Don’t Get Caught in a Bear Market Frenzy
By Jason McIntosh | Published 29 June 2022
It’s easy to get caught up in the negative frenzy during bear markets. While I believe it’s important to understand the risks — that’s what I’ve been outlining my weekly stock market videos — we shouldn’t be so focused on bearish scenarios that we overlook potential positives.
Have a look at this graph:
This turned up in my Twitter feed through the week. I just love these long-dated data series. It goes back to 1987. You can see the 1987 stock market crash near the start of the chart.
Long-dated series are great because they include many different stock market cycles. It’s not just about what’s happened over the last three or four years. It’s looking at a range of cycles and conditions, and that can help give you a better understanding of the possibilities moving forward.
The graph shows the American Association of Individual Investors (AAII) survey results. When the readings are high, investors are overwhelmingly bullish. And they are overwhelmingly bearish when the reading is low.
Look at where the indicator is now. It’s near the lowest level since the AAII started recording the data. And it’s only the third time the indicator has hit the blue line. The last time it was this low was during the GFC. Prior to that was in 1990.
The latest reading is lower during the other Dotcom bust. And you can see that previous extremes in negativity it marked a low point in the S&P 500. The stock market then went on to ultimately make new highs.
Overly negative sentiment often leads to a period of strong prices. So, this is a positive that’s presently developing in the market. It doesn’t tell us where a final low is going to be. But it tells us that we’re in the territory of where final lows can be made.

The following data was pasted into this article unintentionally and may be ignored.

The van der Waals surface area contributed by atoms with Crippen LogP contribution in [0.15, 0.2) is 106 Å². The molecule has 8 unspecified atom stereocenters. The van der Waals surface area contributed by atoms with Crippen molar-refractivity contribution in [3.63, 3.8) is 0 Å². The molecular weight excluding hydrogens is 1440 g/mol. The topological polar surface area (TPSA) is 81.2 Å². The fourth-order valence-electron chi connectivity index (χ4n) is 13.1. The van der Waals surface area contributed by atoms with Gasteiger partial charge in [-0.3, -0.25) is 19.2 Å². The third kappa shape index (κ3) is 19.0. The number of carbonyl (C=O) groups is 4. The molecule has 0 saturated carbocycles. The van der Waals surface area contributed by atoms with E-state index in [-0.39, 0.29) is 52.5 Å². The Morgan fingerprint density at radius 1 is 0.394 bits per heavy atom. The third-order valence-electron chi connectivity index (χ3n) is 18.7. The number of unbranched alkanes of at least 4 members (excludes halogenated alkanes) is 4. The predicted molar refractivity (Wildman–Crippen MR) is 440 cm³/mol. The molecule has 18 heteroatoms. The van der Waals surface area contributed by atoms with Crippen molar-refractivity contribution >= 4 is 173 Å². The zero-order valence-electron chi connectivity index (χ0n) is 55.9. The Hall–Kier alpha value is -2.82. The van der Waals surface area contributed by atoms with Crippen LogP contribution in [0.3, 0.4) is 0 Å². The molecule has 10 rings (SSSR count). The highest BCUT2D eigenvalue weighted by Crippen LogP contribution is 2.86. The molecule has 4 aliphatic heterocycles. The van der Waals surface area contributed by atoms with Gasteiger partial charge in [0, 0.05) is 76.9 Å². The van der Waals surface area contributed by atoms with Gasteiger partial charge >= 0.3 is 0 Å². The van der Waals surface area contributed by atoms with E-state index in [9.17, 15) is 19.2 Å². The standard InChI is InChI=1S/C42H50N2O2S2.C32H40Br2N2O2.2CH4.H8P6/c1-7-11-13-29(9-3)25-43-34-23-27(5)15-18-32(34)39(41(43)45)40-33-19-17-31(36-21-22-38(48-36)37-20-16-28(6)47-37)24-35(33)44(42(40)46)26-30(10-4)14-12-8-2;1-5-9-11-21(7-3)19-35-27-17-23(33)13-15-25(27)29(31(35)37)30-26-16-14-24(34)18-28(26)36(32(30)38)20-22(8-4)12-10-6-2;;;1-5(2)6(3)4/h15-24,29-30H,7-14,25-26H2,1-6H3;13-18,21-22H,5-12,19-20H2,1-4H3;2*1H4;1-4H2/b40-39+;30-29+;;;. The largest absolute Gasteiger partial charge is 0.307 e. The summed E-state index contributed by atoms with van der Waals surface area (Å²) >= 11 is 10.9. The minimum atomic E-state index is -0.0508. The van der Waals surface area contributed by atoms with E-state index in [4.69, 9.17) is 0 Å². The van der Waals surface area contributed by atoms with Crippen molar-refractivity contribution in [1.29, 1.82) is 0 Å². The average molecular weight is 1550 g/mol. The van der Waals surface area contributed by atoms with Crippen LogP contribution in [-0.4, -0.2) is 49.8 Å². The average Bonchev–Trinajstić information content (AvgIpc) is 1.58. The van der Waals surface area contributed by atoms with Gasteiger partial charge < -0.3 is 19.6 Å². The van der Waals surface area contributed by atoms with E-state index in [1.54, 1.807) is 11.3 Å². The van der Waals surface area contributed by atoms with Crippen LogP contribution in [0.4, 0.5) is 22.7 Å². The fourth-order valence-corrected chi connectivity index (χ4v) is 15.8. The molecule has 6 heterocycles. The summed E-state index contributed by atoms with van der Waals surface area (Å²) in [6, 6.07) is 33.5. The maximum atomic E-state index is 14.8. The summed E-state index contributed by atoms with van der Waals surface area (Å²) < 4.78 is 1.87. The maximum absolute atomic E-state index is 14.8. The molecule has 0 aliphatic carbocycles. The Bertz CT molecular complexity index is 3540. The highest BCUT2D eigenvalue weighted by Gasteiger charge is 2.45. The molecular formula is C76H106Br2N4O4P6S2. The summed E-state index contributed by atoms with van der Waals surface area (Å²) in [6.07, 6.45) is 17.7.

I’m going to tell you about another positive I’m seeing. Some of the market breadth indicators are now starting to rebound. Have a look at this. It’s the number of stocks above their 20-day moving average.
You can see that the indicator is starting to rebound. I’ve also overlayed the graph with the S&P 500. Look at the low points. They follow periods when the stock market was falling, and almost no stocks were above their 20-day moving average.
Every time the market gets down to an extreme, we see a notable bounce in the S&P 500. It can either be a lasting low or it can be a temporary low before further declines. But they all coincide with some sort of a low in the stock market. I’ve used this indicator to help identify the March and May rallies.
The number of stocks above their 20-day moving average is starting to rebound from extremely low levels. This is a potential positive. If we continue to see this indicator of market breadth improve, that will likely see a continued rally in the S&P 500. This would be a key factor in breaking the current sell cycle.
None of this indicates that a final low is in place. But it helps lower the risk of a capitulation selloff. As I said last week, aspects of this selloff are unprecedented. So, we shouldn’t overestimate our ability to predict how this is going to play out.
But by understanding some of the potential scenarios, I hope you’re in a better position to make less emotional decisions. Emotional decisions cost so many people, so much money, particularly in these periods. My aim is to provide you with analyses that gives you a framework for the uncertainty.
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I'm Jason McIntosh, the creator of Motion Trader. My career began in 1991 on the trading floor at Bankers Trust. Nowadays, I trade my own systems from home in Sydney.
Motion Trader is for investors who value robust analysis, data driven entry and exit signals, commentary, and education. I use engineered algorithms to identify when to buy and sell ASX stocks. No biases or guesswork, just data driven signals.